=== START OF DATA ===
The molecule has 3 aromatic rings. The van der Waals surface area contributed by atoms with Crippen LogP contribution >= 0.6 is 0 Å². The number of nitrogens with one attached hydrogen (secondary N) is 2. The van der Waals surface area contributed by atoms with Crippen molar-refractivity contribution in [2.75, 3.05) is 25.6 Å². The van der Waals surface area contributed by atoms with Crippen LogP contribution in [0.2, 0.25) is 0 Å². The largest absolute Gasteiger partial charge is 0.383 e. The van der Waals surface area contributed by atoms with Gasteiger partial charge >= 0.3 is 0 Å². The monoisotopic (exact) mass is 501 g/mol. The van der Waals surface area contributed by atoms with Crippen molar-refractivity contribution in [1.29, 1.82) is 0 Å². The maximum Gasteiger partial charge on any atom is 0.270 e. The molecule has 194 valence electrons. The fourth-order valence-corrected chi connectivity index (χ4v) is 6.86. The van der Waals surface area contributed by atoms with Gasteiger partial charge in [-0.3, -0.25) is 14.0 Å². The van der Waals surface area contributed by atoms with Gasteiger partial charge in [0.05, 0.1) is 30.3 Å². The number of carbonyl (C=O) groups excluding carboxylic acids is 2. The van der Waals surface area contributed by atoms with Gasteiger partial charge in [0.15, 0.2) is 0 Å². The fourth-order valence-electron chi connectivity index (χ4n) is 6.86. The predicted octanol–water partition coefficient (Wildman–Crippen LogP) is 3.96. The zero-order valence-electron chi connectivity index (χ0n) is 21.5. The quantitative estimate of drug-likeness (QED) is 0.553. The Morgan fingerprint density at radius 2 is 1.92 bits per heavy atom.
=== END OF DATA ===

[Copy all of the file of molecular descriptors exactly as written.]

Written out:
The molecule has 3 aromatic rings. The van der Waals surface area contributed by atoms with Crippen LogP contribution >= 0.6 is 0 Å². The number of nitrogens with one attached hydrogen (secondary N) is 2. The van der Waals surface area contributed by atoms with Crippen molar-refractivity contribution in [2.75, 3.05) is 25.6 Å². The van der Waals surface area contributed by atoms with Crippen LogP contribution in [0.2, 0.25) is 0 Å². The largest absolute Gasteiger partial charge is 0.383 e. The van der Waals surface area contributed by atoms with Gasteiger partial charge >= 0.3 is 0 Å². The monoisotopic (exact) mass is 501 g/mol. The van der Waals surface area contributed by atoms with Crippen molar-refractivity contribution in [1.29, 1.82) is 0 Å². The maximum Gasteiger partial charge on any atom is 0.270 e. The molecule has 194 valence electrons. The fourth-order valence-corrected chi connectivity index (χ4v) is 6.86. The van der Waals surface area contributed by atoms with Gasteiger partial charge in [-0.3, -0.25) is 14.0 Å². The van der Waals surface area contributed by atoms with Gasteiger partial charge in [0.05, 0.1) is 30.3 Å². The number of carbonyl (C=O) groups excluding carboxylic acids is 2. The van der Waals surface area contributed by atoms with Gasteiger partial charge in [0.15, 0.2) is 0 Å². The fourth-order valence-electron chi connectivity index (χ4n) is 6.86. The predicted octanol–water partition coefficient (Wildman–Crippen LogP) is 3.96. The zero-order valence-electron chi connectivity index (χ0n) is 21.5. The quantitative estimate of drug-likeness (QED) is 0.553. The Morgan fingerprint density at radius 2 is 1.92 bits per heavy atom.